Don’t Gamble With Your RetirementWednesday, April 06, 2011

Saving, not the Lottery, is the Ticket to a Financially Secure Retirement

ATLANTA GA — Recent news of a $319 million dollar Mega Millions win in New York has people around the country fantasizing about early retirement and lifelong financial security. And while winning the lottery has been a dream come true for a handful of people, most of us will spend far more on lottery tickets than we will ever get in return. If winning the lottery is the foundation of your retirement plan, you might consider some other strategies, since the odds of winning the Mega Millions Jackpot are 1 in 175 million. For Powerball, the odds grow to 1 in 195 million. Instead of spending $10 a week on lottery tickets, if you invested that same money in a saving or retirement plan with an average return of just seven percent, you would have more than $7,500 after 10 years and $35,000 after 25 years.

“The key to saving for retirement is making steady contributions over time,” said Mechel Glass, director of education for CredAbility. “Skipping your morning stop at the coffee shop and bringing your lunch even a few days a week can add up to thousands more in retirement savings.”

CredAbility offers other tips to help consumers plan for a financially healthy retirement.

Estimate retirement income needs
Even if you have paid off your mortgage, the day-to-day expenses of maintaining your lifestyle can be expensive. You may need 70 percent or more of your pre-retirement income to live comfortably. The AARP website (www.aarp.org) has a retirement benefits calculator where you can estimate what you will need.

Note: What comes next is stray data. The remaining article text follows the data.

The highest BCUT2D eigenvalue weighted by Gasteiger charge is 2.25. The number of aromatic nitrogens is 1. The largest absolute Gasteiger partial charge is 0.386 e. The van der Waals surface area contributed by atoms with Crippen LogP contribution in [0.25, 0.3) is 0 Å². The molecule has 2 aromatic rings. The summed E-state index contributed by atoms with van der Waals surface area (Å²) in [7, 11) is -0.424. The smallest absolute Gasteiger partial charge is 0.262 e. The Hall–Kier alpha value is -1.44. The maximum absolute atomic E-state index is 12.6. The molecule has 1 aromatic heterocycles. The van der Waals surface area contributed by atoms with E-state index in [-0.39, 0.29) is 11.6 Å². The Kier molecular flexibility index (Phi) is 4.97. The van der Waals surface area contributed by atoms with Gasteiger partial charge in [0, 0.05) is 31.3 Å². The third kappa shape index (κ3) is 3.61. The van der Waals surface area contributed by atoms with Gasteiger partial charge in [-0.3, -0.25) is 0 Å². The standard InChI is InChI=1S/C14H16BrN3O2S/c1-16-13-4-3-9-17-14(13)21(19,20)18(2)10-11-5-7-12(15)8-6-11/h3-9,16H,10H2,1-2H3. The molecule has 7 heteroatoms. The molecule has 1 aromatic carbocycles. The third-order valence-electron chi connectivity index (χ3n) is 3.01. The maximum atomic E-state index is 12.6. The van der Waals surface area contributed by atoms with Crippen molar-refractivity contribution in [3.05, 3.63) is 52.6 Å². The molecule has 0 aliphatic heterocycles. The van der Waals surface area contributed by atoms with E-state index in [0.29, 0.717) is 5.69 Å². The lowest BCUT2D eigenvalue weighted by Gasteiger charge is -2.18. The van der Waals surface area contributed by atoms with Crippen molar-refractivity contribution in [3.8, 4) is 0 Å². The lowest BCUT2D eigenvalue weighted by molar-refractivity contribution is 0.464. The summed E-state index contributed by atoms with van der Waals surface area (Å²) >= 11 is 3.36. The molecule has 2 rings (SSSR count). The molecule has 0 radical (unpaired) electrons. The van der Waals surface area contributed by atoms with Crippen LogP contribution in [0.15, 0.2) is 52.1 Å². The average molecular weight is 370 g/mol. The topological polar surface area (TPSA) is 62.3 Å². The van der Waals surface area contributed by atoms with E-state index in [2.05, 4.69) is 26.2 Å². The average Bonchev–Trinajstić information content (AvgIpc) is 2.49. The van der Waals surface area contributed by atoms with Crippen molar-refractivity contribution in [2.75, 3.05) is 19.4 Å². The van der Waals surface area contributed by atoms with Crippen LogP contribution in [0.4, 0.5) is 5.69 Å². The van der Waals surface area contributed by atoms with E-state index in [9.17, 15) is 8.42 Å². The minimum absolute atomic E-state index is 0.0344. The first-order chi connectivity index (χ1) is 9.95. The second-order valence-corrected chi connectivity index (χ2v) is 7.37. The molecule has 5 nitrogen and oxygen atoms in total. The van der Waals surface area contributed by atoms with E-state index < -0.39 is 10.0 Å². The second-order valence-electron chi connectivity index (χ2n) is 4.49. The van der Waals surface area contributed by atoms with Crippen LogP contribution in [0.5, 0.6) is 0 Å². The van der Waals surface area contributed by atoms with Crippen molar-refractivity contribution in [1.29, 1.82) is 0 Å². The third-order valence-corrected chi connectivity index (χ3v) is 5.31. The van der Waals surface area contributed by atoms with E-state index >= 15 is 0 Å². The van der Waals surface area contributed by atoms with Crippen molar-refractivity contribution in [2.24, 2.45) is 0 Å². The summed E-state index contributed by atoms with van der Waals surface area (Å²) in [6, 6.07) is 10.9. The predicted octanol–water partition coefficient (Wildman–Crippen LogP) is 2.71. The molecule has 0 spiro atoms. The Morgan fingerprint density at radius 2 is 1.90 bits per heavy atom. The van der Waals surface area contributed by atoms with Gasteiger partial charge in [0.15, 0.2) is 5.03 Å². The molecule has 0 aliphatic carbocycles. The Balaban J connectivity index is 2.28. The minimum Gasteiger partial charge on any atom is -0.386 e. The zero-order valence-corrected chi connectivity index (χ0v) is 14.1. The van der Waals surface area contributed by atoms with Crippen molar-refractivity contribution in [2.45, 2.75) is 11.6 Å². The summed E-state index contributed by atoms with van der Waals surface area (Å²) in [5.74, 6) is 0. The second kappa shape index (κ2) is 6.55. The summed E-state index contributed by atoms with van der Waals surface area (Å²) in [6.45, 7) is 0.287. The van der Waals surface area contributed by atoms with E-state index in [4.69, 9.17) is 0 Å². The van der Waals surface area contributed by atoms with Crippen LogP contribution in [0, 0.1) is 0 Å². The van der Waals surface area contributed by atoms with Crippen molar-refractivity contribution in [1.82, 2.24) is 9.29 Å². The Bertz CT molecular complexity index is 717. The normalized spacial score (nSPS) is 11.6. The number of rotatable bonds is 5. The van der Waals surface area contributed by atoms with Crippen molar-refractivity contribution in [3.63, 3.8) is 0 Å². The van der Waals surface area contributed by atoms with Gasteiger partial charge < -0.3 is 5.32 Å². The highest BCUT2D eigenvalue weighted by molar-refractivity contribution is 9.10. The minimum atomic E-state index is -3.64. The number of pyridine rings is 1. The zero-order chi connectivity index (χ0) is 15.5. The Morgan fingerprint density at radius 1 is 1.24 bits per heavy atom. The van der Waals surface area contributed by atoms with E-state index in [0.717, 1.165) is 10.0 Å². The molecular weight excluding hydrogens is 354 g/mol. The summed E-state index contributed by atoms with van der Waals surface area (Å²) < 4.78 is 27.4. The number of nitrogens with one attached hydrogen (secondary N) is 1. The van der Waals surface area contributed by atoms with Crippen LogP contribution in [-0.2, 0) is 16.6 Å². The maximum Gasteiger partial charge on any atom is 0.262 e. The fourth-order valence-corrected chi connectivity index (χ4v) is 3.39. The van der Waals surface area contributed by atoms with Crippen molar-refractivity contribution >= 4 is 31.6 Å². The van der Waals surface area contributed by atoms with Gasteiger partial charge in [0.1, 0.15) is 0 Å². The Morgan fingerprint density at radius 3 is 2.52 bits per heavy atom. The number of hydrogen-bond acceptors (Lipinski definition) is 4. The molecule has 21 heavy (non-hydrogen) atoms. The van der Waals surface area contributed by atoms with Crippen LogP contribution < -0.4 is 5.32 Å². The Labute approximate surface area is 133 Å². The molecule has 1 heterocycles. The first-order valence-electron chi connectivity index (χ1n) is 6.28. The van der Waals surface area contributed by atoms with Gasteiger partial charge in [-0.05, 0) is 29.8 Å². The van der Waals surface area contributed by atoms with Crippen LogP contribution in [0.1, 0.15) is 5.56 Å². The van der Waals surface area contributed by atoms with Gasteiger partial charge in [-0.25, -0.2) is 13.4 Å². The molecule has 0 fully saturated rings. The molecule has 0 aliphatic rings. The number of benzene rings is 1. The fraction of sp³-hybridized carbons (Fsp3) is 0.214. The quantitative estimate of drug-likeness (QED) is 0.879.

Contribute to employer-sponsored retirement plans
Look into the retirement planning options offered by your employer. Some have pension or profit sharing plans where they contribute on your behalf. If your employer offers a tax-sheltered savings plan, such as a 401(k) or a 403(b) for non-profit organizations, you can contribute as much as $16,500 pre-tax dollars for 2011 ($22,000 if you are more than age 50). Your employer may also offer to match some of the money you contribute, increasing the amount you are saving for retirement. You save taxes in the current year and build a nest egg for the future.

Start your own retirement savings plan
An Individual Retirement Account (IRA) or Roth IRA account can be a great way to save for retirement. You can contribute up to $5,000 ($6,000 if you are more than age 50) and there may be tax advantages to making contributions. While there are benefits to both types of IRAs, the biggest advantage of a Roth IRA may be that retirees can take tax free withdrawals on the principal and all earnings.

Remember to pay yourself first
One of the best ways to save for retirement is to make it a priority. Arrange to have your retirement savings automatically deducted from your paycheck and deposited into your account. Each time you get a raise, increase the amount you are contributing until you reach the maximum. As you pay off loans or other debts, continue making those payments into your savings or retirement account.

Reduce Spending; Increase Saving
One of the fastest ways to accumulate money for retirement is to reduce your debt so that you can reallocate those funds to retirement savings programs. If you limit your coffee shop stops to just once a week instead of every day, put the money you save into an account. Bring your lunch to work instead of eating out and you can save $30 a week or more. You’ll save $1,500 in just the first year. Invested with 7 percent annual returns, that $1,500 will double in just 10 years.

If you still think you’d rather try your luck with the lottery, CredAbility offers the following tips:

  • Purchase your tickets from your allocated entertainment budget, which means making trade-offs for a weekly movie out or a couple of at-home rentals.
  • Buy only one ticket per drawing or play less often -- buying additional tickets does not substantially increase your odds of winning.
  • Play only after you have paid all your monthly bills, including more-than-minimums on credit cards, and you’ve put 10 percent into a savings account.

“Think about your financial future and make smart choices,” Glass said. “Over the years, some of the few people who have won the lottery have ended up in even worse financial shape because they didn’t practice sound financial management. Don’t gamble with your financial security.”